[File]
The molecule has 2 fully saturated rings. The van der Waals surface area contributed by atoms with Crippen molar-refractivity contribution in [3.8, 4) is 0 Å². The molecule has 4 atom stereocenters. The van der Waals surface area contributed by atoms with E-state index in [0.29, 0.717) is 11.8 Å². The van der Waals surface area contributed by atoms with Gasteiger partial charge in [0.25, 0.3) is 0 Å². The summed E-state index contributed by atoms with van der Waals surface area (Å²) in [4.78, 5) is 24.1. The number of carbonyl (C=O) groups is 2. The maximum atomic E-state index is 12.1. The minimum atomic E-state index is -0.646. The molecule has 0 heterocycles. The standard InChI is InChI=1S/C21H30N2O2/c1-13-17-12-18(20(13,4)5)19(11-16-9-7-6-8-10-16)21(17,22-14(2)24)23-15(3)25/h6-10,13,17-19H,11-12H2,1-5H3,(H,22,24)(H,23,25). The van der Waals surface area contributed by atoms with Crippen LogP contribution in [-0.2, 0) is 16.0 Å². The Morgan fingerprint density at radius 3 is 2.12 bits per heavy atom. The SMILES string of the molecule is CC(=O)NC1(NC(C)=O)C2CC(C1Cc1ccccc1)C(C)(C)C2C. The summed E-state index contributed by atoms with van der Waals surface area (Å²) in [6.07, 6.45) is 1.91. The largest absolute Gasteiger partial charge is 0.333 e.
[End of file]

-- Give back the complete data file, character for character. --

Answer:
The molecule has 2 fully saturated rings. The van der Waals surface area contributed by atoms with Crippen molar-refractivity contribution in [3.8, 4) is 0 Å². The molecule has 4 atom stereocenters. The van der Waals surface area contributed by atoms with E-state index in [0.29, 0.717) is 11.8 Å². The van der Waals surface area contributed by atoms with Gasteiger partial charge in [0.25, 0.3) is 0 Å². The summed E-state index contributed by atoms with van der Waals surface area (Å²) in [4.78, 5) is 24.1. The number of carbonyl (C=O) groups is 2. The maximum atomic E-state index is 12.1. The minimum atomic E-state index is -0.646. The molecule has 0 heterocycles. The standard InChI is InChI=1S/C21H30N2O2/c1-13-17-12-18(20(13,4)5)19(11-16-9-7-6-8-10-16)21(17,22-14(2)24)23-15(3)25/h6-10,13,17-19H,11-12H2,1-5H3,(H,22,24)(H,23,25). The van der Waals surface area contributed by atoms with Crippen LogP contribution in [-0.2, 0) is 16.0 Å². The Morgan fingerprint density at radius 3 is 2.12 bits per heavy atom. The SMILES string of the molecule is CC(=O)NC1(NC(C)=O)C2CC(C1Cc1ccccc1)C(C)(C)C2C. The summed E-state index contributed by atoms with van der Waals surface area (Å²) in [6.07, 6.45) is 1.91. The largest absolute Gasteiger partial charge is 0.333 e.